SRS presented advantages in rapid and high-resolution imaging of tissue morphology without any sample processing. Direct imaging of fresh specimens in a nondestructive way could avoid the artefacts introduced by sample process including freezing and staining and allows the specimens to be reusable for subsequent histopathologic tests to reduce duplicated sampling. Similar to the noticed recent works in exploring the value of three-dimensional (3D) pathology of clinical specimens, which were based on advanced light-sheet microscopy and optical clearing technique (49), nondestructive 3D pathology of prostate biopsy could also be developed to improve prostate cancer risk stratification, leveraging the intrinsic 3D optical sectioning ability of SRS (50). Meanwhile, the chemical specificity inherited from spontaneous Raman scattering endowed SRS with the ability to identify biochemical components in tissues, such as lipids, protein, and DNA (35). From the lipid-channel SRS images, we noted the lipid content was increases with tumor malignancy and the further hyperspectral analysis indicated the abundance in LDs might come from CE accumulation (Supplementary Figs. S3 and S4). This spectral differentiation could be a potential prostate cancer marker and we are working on combining spectral information with traditional histomorphology to construct high-dimensional data for tumor diagnosis. From the perspective of AI diagnosis, although the current automatic diagnosis accuracy is incomparable with our previous binary classification works (>90%), it is clinically acceptable at multiple classifications in cancers grading with actual diagnostic criteria. When the size of dataset became huge, weakly supervised learning, which could achieve classification based on single label in slide level (51), might be suited to achieve diagnosis without labored manual annotations as we have performed in Fig. 3A. Nonetheless, in the case of limited datasets, supervised learning with patch level labeling is still the optimal solution.

We believe this AI assisted SRS microscopy could be an innovative option in rapid pathological diagnosis of prostate cancer, which could largely change the landscape of prostate cancer diagnosis and therapy. In the procedure of prostate biopsy, this technique could improve the accuracy of tumor detection, incidentally limiting the number of nondiagnostic biopsy samples. For FT, this technique could help the urologists to know the histology information nearby the ablation needle during insertion, helping the urologists to eradicate the tumor precisely. Our method could also be used to rapidly and accurately detect the surgical margin during radical prostatectomy, ensuring the safety of dissection. However, to fulfill the clinical translation, the technique should be further improved. First, the current system should be miniaturized and integrated (52). To simplify optical configuration, a U-net–based femto-SRS imaging method could be adapted (23), and compact fiber lasers could be used to replace bulky solid-state lasers (53). Second, the size of training dataset could be largely increased in a multicenter, prospective clinical trial to improve the accuracy of AI-based diagnosis. Because the pathology report was used as the ground truths for AI evaluation, the sensitivity of AI system may not exceed the employed pathologists. And considering the subjectivity reflected in interpathologist variability, increasing the dataset annotated by different pathologists may help reduce the effect of such variation (28).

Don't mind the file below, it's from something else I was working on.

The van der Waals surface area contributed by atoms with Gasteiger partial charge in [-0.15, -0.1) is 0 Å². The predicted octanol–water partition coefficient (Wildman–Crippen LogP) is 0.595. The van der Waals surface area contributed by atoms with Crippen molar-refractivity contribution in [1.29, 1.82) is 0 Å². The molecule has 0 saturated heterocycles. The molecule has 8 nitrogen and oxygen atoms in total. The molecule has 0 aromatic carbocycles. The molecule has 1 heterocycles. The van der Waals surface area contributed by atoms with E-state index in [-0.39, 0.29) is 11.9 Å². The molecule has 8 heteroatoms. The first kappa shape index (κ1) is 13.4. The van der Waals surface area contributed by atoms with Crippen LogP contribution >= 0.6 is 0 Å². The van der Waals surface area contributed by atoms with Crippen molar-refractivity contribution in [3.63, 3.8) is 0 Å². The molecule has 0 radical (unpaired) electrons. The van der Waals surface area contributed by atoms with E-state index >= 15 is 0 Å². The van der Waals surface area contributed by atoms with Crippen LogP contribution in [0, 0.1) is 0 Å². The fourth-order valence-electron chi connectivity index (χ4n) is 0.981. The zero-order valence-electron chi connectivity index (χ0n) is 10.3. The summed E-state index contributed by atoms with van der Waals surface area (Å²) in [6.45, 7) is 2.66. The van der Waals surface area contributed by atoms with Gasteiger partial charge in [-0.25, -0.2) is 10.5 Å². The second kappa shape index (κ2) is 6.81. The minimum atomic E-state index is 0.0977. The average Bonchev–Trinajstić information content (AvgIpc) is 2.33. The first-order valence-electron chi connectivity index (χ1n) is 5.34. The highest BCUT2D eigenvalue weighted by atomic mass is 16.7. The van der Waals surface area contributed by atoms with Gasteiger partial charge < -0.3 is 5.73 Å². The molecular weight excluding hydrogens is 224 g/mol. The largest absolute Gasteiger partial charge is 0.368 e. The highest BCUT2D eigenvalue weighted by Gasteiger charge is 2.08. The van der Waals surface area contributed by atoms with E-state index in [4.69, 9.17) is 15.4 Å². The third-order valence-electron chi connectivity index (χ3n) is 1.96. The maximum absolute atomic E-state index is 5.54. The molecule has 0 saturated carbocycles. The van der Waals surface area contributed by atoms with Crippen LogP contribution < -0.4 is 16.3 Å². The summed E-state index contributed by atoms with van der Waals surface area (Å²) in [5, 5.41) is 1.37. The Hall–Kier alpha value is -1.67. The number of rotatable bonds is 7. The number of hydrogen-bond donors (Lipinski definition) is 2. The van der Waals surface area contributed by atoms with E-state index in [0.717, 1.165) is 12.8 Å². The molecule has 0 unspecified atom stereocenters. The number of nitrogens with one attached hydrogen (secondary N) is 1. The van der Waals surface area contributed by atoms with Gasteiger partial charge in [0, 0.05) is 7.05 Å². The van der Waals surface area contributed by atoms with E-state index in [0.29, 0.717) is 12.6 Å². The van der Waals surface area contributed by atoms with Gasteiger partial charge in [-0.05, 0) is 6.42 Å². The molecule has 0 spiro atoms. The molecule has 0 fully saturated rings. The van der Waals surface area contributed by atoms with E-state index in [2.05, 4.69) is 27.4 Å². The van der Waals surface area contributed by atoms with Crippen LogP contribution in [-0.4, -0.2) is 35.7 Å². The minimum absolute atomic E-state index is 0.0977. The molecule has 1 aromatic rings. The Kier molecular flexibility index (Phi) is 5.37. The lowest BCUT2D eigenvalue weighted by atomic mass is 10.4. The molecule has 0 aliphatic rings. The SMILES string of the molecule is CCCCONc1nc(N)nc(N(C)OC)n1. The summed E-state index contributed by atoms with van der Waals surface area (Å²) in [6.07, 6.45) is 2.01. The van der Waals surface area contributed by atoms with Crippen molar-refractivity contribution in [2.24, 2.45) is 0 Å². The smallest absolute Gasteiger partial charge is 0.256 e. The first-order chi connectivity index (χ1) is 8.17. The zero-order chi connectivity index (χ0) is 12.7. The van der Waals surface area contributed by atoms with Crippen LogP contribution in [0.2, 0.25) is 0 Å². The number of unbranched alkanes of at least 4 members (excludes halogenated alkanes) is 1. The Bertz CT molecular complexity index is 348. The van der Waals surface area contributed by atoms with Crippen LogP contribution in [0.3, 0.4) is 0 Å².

In summary, we have presented the use of deep learning–assisted SRS system on prostate core needle biopsy for the imaging and diagnosis of prostate cancer. Our technique could potentially provide timely histologic information with high accuracy during the ablation needle insertion, which meets the demands of FT improvement in several aspects. It could help characterize the cancer foci in the targeted area of prostate; accurately guide and ensure the ablation needle into the cancer foci; and finally evaluate the oncologic efficacy in near real time. Therefore, the incorporation of our method may allow more accurate FT and facilitate the advancement of FT.

M. Ji reports grants from the National Key R&D Program of China and the National Natural Science Foundation of China during the conduct of the study. No disclosures were reported by the other authors.

J. Ao: Formal analysis, investigation, writing–original draft. X. Shao: Resources, investigation, writing–original draft. Z. Liu: Software, formal analysis. Q. Liu: Investigation. J. Xia: Resources, data curation. Y. Shi: Resources, data curation. L. Qi: Validation, visualization. J. Pan: Conceptualization, supervision, writing–review and editing. M. Ji: Conceptualization, supervision, writing–review and editing.

M. Ji acknowledges financial support from the National Key R&D Program of China (2021YFF0502900), the National Natural Science Foundation of China (61975033), Shanghai Municipal Science and Technology Major Project No. 2018SHZDZX01, and ZJLab. J. Pan acknowledges financial support from the National Natural Science Foundation of China (82003148) and Shanghai Municipal Science and Technology Project (21Y11904100). L. Qi acknowledges funding from Shanghai Municipal Science and Technology Project (21Y11910500).

The publication costs of this article were defrayed in part by the payment of publication fees. Therefore, and solely to indicate this fact, this article is hereby marked “advertisement” in accordance with 18 USC section 1734.

Note: Supplementary data for this article are available at Cancer Research Online (http://cancerres.aacrjournals.org/).

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This open access article is distributed under the Creative Commons Attribution-NonCommercial-NoDerivatives 4.0 International (CC BY-NC-ND 4.0) license.

Supplementary data